The keys to my opening statement are pulling the implicit from the story to expand pathos, weaving the legal principles within the story, and minding the mix of the jury audience in such a way that they may all relate in some way. I include here my notes, developing the narrative within all the parameters as an example of how I approach such writing.
As part of my legal writing experience I wrote a legal brief on another case.
Legitimacy of Lyric Essays:
Analysis of Genre
As a result of my analysis of of my own "9-11 Ghosts" that focused on the genre of lyric essays, the professor suggested the topic of lyric essays worth pursuing since lyric essays have little solid text. I decided to use it for a semester-long independent study which appealed to me as an exercise in research and in freelance career.
Through the works of Lyric author, Scott Brewster, and essayists, such as Gorgias, Thomas DeQuincy, Anne Dillard, and Virginia Woolf and M.M. Bahktin’s philosophy of generic meaning, "Legitimacy of Lyric Essays: Analysis of Genre" provides a theoretical framework for lyric essay as a legitimate genre. This study of genre such as lyric essays engages mindfulness and meditation shows authors and audiences perhaps newer, greater, and more distinct ways to write and study literature.
My independent study of lyric essays won the U of AR Little Rock Rhetoric and Writing Research or Theoretical Writing Award, and I presented the paper at the 3rd Annual College of Social Sciences and Communication Research & Creativity Works Showcase.
Interviews "Highlighting Students:
One Story at a Time"
Providing copy for e-newsletters I refer to in the Multimedia page included "Highlighting Students: One Story at a Time" non-traditional student interviews. One interviewee, Amber Gossett, was a journalist major, so though I always reviewed copy with the interviewee before publication, she was especially worried and adamant about seeing it before it published. Upon reading it I didn't need to change one word and she was surprised and pleased with the light my writing shown on her.
These are but three interviews taken in 30 minute increments, additionally working with the subject to include photography which best represented them and that they were happy to show. It was important to me to draw a picture of life in general, in overcoming, and in university.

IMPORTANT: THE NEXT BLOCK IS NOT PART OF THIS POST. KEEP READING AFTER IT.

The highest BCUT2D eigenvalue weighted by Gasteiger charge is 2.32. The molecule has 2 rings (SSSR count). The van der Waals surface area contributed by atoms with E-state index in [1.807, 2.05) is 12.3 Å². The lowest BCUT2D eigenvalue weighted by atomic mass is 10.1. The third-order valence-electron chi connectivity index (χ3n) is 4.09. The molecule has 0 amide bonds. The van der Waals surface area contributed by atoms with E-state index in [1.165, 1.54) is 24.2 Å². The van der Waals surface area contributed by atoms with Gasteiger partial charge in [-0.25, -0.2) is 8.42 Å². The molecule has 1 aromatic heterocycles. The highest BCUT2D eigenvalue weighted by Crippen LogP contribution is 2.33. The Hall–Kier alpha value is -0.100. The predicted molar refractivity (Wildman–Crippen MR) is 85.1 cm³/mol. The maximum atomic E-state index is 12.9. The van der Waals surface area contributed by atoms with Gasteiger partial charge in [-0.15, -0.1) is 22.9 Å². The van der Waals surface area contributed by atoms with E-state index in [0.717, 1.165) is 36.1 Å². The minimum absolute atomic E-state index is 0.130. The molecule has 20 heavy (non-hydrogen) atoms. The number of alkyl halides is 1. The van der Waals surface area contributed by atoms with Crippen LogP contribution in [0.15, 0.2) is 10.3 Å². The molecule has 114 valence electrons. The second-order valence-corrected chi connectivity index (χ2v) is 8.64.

Previously posted on web page "Highlighting Students: One Story at a Time." Office of Campus Life Non-Traditional Student Programs E-Newsletter, University of Arkansas at Little Rock:
Ethnography Proposal and Field Notes
Over its approximately 200-year history, Little Rock, Arkansas grew from wilderness to thriving metropolis. Its' rich history includes the Civil War, the Civil Rights Movement, and the beginning of a president. It embodies both the historical and the contemporary in its culture, including old and new architecture, music, art, traditions, and businesses.
My proposal laid out a plan to explore this rich and diverse culture, visiting six events, exhibits, and locations and supporting and seeing other people support the local community. Through this immersion in Little Rock's people and culture through a variety of mediums I learned more about the community in which I live and therefore became a more involved participant of its culture, shown here in two field notes.
Floral Arrangement from River Market Immersion
Observation and Analysis
The research I accomplished at university included a variety of methods toward the goal of analysis. In this document are samples of observation, interview protocols, analysis student body observations, condensed transcripts, leading to codifying in two of the several means and deducing themes for final analysis statement. All of the research here provided follows all IRB requirements either by redaction or, in the case of the transcript, provision from textbook content.
This experience with preference testing was for two brands of Pinot Noir--one of the most collectible wines in the world. I was keen on the researching, developing the lexicon, and being the subject of the test. My source was a wine steward of extensive knowledge at a well-established wine and liquor store. He told me the differences in European or Old World and Californian or New World wines and about the variety of quality. I developed the lexicon from online research and my experience of wine tasting.